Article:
Podcast: Supply Chain Security And Integrity
DATA SECURITY PODCAST
In a recent podcast interview with Hillarie McClure, Multimedia Director of Cybercrime Magazine, Robert E. Johnson III, Cimcor CEO/President, discusses the latest views on Supply Chain Security and Integrity in today's cybersecurity climate. The podcast can be listened to in its entirety below.
Welcome to The Data Security Podcast sponsored by Cimcor. Cimcor develops innovative, next-generation file integrity monitoring software. The CimTrak Integrity Suite monitors and protects a wide range of physical, network, cloud, and virtual IT assets in real-time while providing detailed forensic information about all changes. Securing your infrastructure with CimTrak helps you get compliant and stay that way. You can find out more about Cimcor and CimTrak on the web at cimcor.com/cimtrak.
Q: Rob welcome back always great to have you on the show.
A: Glad to be back on the show! I enjoy every time I'm back with you.
Q: Yes, us too. Rob today let's talk about securing the supply chain. So many organizations aren't sure where to start. And so, with your expertise, what are some of the growing concerns and risks associated with supply chain integrity?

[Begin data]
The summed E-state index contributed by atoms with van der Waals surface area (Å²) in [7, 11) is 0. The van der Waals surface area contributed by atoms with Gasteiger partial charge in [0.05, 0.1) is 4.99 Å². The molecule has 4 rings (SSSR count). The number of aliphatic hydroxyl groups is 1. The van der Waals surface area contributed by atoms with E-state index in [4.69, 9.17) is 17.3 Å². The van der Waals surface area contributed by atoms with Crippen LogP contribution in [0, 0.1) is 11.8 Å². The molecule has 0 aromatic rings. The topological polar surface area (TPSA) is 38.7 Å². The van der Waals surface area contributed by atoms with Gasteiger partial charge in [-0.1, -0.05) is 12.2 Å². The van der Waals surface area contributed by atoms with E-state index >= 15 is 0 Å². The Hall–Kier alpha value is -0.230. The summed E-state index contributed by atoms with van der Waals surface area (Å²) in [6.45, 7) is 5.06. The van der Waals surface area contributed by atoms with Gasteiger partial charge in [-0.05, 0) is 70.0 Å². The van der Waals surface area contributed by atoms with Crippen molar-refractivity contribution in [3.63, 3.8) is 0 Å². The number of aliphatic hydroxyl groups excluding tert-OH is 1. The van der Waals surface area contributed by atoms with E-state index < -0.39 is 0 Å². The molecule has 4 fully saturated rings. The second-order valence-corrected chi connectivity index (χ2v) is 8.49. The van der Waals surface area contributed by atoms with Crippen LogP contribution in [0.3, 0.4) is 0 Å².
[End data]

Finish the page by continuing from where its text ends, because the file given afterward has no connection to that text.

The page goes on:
A: You know, to answer that question, I think that I need to start by defining what supply chain integrity really is. Supply chain integrity is a process of understanding all of the vendors, and all the vendors of those vendors that are downstream, that can contribute to the products that you use in your enterprise. And, ensuring that those products and services are in a secure state and that you can trust that those individual contributions to those products and services that you're consuming are trustworthy and valid.
For our discussion, I think it would help to just focus on, for instance, software. Because that seems to be what really interests folks in the industry, nowadays, what you've been hearing on the news. You know, this also applies to hardware devices such as firewalls, switches, and routers, Internet of Things types of devices such as thermostats, and even to environmental control systems.
You know the government really began to put a focus on supply chain integrity when they implemented NIST 800-171 and made it a requirement back in 2017. They stepped it up recently, and now the entire defense industrial base is being held to an even higher standard now that CMMC is being phased in. But there has been a lot of concern lately about supply chain, integrity. And this is largely driven by the incredibly invasive and pervasive SolarWinds hack, which many call Sunburst. This was an impactful event because the SolarWinds product had been such a great and reliable and trusted component of many organizations' infrastructure. And they were also doing seemingly all the right things to protect our infrastructure. But this tool was being used in many aspects of, in terms of government, and in many in the commercial space.
Q: Are enterprises prepared to detect or even prevent the growing supply chain cyber risks and attacks?